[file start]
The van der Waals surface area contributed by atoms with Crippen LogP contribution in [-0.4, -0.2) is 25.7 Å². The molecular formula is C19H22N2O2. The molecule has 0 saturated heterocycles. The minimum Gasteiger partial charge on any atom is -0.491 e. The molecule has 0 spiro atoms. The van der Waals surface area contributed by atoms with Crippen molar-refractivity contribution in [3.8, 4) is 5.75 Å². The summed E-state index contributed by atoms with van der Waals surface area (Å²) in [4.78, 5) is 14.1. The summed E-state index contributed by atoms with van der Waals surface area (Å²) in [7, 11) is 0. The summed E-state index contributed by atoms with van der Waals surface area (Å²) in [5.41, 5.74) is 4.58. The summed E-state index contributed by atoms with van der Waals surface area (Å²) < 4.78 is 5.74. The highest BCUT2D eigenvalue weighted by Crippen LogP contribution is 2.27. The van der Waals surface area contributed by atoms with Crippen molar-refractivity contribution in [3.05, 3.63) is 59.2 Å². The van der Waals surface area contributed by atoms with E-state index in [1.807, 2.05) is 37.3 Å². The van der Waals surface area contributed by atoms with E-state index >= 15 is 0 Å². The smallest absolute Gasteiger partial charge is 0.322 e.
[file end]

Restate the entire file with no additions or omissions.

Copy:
The van der Waals surface area contributed by atoms with Crippen LogP contribution in [-0.4, -0.2) is 25.7 Å². The molecular formula is C19H22N2O2. The molecule has 0 saturated heterocycles. The minimum Gasteiger partial charge on any atom is -0.491 e. The molecule has 0 spiro atoms. The van der Waals surface area contributed by atoms with Crippen molar-refractivity contribution in [3.8, 4) is 5.75 Å². The summed E-state index contributed by atoms with van der Waals surface area (Å²) in [4.78, 5) is 14.1. The summed E-state index contributed by atoms with van der Waals surface area (Å²) in [7, 11) is 0. The summed E-state index contributed by atoms with van der Waals surface area (Å²) in [5.41, 5.74) is 4.58. The summed E-state index contributed by atoms with van der Waals surface area (Å²) < 4.78 is 5.74. The highest BCUT2D eigenvalue weighted by Crippen LogP contribution is 2.27. The van der Waals surface area contributed by atoms with Crippen molar-refractivity contribution in [3.05, 3.63) is 59.2 Å². The van der Waals surface area contributed by atoms with E-state index in [1.807, 2.05) is 37.3 Å². The van der Waals surface area contributed by atoms with E-state index >= 15 is 0 Å². The smallest absolute Gasteiger partial charge is 0.322 e.